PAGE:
Coronavirus: Liverpool mayor expects strictest ‘tier three‘ lockdown within days

Joe Anderson says city will be among places where people are banned from mixing, and pubs and restaurants are shut

Colin Drury
Saturday 10 October 2020 12:11
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Liverpool mayor expects tier three lockdown within days and slams government 'conversation not consultation'

Liverpool is to be placed into a stricter coronavirus lockdown within days, the city’s mayor has said, as part of a planned England-wide tier system expected to be introduced by Boris Johnson. 

It will be among the first swathe of places – also thought to include the North East and Nottinghamshire – to have the tightest restrictions imposed, Joe Anderson added.

Pubs, restaurants and leisure facilities are expected to be closed as part of the measures, designed to stem the rising surge of Covid-19 cases.

Residents will be banned form mixing with other households in any setting, it is understood.

Johnson is set to unveil the new measures in an address on Monday, but Anderson pre-empted the detail in an interview on BBC Radio 4 on Saturday morning.

“We had some conversations with Downing Street yesterday, we have got further conversations, discussions with them this afternoon, and I expect that Liverpool will be one of those announced,” he said.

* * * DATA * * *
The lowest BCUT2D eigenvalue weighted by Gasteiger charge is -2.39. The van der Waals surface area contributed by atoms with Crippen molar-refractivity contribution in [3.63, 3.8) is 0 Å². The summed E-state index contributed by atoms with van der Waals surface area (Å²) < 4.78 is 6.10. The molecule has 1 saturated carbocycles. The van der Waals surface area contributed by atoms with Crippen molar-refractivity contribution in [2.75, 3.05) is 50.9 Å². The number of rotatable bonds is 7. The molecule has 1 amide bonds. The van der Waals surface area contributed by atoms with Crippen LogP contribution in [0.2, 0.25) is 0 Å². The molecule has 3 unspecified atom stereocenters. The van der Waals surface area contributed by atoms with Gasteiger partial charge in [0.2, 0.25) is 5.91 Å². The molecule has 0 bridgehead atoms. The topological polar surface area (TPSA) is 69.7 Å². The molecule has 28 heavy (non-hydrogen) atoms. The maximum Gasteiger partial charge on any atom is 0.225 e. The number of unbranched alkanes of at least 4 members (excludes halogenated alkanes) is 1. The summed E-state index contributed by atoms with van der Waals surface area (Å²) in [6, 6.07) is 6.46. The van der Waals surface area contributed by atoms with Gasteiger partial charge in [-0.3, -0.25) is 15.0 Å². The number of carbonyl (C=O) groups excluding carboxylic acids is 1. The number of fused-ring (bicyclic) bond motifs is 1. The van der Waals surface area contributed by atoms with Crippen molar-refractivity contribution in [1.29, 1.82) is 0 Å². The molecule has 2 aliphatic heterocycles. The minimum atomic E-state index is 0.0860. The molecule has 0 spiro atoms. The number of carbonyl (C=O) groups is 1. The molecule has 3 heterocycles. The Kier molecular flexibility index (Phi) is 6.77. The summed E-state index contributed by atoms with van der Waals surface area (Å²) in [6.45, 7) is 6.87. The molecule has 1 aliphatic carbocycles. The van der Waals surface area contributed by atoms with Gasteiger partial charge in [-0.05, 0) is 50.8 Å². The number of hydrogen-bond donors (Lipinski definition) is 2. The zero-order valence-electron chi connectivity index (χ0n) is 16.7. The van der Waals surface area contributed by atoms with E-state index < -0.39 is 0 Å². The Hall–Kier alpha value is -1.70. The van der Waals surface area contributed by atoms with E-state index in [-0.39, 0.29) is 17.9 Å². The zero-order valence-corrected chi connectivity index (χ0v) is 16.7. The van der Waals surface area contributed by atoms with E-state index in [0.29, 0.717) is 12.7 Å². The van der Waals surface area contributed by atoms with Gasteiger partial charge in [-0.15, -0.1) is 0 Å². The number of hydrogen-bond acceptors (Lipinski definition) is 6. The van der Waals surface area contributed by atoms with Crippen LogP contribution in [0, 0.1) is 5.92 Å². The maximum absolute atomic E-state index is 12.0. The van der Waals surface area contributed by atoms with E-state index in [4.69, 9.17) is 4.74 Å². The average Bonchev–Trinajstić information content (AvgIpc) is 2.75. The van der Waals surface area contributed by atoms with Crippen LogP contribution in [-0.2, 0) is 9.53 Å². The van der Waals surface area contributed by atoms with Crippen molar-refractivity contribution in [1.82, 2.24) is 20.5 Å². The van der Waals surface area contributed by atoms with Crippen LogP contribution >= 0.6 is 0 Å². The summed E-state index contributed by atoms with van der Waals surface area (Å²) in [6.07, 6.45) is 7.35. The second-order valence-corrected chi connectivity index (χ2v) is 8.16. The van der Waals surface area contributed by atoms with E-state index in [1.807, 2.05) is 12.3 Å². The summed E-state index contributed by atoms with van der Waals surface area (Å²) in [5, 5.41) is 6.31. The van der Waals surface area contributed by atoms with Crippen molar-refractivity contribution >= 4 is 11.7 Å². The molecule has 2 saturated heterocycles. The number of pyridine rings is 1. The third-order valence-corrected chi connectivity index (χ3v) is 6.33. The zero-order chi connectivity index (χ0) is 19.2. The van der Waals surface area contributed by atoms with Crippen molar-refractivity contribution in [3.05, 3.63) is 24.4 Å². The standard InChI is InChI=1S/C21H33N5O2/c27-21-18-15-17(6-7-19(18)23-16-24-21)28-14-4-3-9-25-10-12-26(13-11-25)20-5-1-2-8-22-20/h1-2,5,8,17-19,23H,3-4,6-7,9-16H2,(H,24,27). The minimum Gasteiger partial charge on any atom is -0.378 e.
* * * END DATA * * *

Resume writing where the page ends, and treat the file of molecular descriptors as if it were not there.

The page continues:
“We will be in the local lockdown, new local lockdown, which is announced, which will probably be tier three, and that will be enacted in Parliament on Tuesday.”

Riffing on a much-made complaint of local leaders this week, the directly elected Labour mayor added that those conversations had not been treated by Westminster as a consultation.

“The main point of the imposition of the measures are clearly that: imposition,” he told BBC Radio 4’s Today programme. “We have not be consulted."

A procession of northern politicians and leaders have this week slammed the government’s leaked decision to close pubs and restaurants in their areas without any consultation.

An announcement on Friday by chancellor rishi Sunak that effected workers would receive two-thirds of their wage paid by the state as done little to dampen that criticism.

In a joint statement, the mayors of Greater Manchester, the Sheffield and Liverpool city regions and North Tyne said: “What has been announced by the chancellor today is a start but, on first look, it would not appear to have gone far enough to prevent genuine hardship, job losses and business failure this winter. Mayors and leaders from across the north will be meeting tomorrow to discuss it in more detail and we will make a further statement then.

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